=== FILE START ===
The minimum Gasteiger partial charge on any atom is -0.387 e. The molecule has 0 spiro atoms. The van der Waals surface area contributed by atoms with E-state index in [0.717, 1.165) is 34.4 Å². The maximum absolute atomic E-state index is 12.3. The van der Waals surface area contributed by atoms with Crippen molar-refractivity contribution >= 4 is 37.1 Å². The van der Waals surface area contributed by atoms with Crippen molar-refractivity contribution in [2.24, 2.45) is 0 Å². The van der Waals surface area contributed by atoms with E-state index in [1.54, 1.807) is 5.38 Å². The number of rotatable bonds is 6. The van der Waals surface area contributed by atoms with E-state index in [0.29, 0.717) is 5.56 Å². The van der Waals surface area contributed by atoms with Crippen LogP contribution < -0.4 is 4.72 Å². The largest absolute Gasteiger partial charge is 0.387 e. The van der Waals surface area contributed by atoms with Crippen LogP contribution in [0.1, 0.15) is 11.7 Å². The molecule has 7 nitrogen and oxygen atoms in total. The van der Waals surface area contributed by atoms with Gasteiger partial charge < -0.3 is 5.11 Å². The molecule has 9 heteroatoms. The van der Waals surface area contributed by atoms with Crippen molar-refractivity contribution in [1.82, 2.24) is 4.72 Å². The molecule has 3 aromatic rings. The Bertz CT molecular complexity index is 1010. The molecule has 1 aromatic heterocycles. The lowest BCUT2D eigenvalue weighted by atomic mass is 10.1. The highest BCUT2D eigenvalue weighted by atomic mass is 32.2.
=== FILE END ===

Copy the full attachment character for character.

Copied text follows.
The minimum Gasteiger partial charge on any atom is -0.387 e. The molecule has 0 spiro atoms. The van der Waals surface area contributed by atoms with E-state index in [0.717, 1.165) is 34.4 Å². The maximum absolute atomic E-state index is 12.3. The van der Waals surface area contributed by atoms with Crippen molar-refractivity contribution >= 4 is 37.1 Å². The van der Waals surface area contributed by atoms with Crippen molar-refractivity contribution in [2.24, 2.45) is 0 Å². The van der Waals surface area contributed by atoms with E-state index in [1.54, 1.807) is 5.38 Å². The number of rotatable bonds is 6. The van der Waals surface area contributed by atoms with E-state index in [0.29, 0.717) is 5.56 Å². The van der Waals surface area contributed by atoms with Crippen LogP contribution < -0.4 is 4.72 Å². The largest absolute Gasteiger partial charge is 0.387 e. The van der Waals surface area contributed by atoms with Crippen LogP contribution in [0.1, 0.15) is 11.7 Å². The molecule has 7 nitrogen and oxygen atoms in total. The van der Waals surface area contributed by atoms with Gasteiger partial charge < -0.3 is 5.11 Å². The molecule has 9 heteroatoms. The van der Waals surface area contributed by atoms with Crippen molar-refractivity contribution in [1.82, 2.24) is 4.72 Å². The molecule has 3 aromatic rings. The Bertz CT molecular complexity index is 1010. The molecule has 1 aromatic heterocycles. The lowest BCUT2D eigenvalue weighted by atomic mass is 10.1. The highest BCUT2D eigenvalue weighted by atomic mass is 32.2.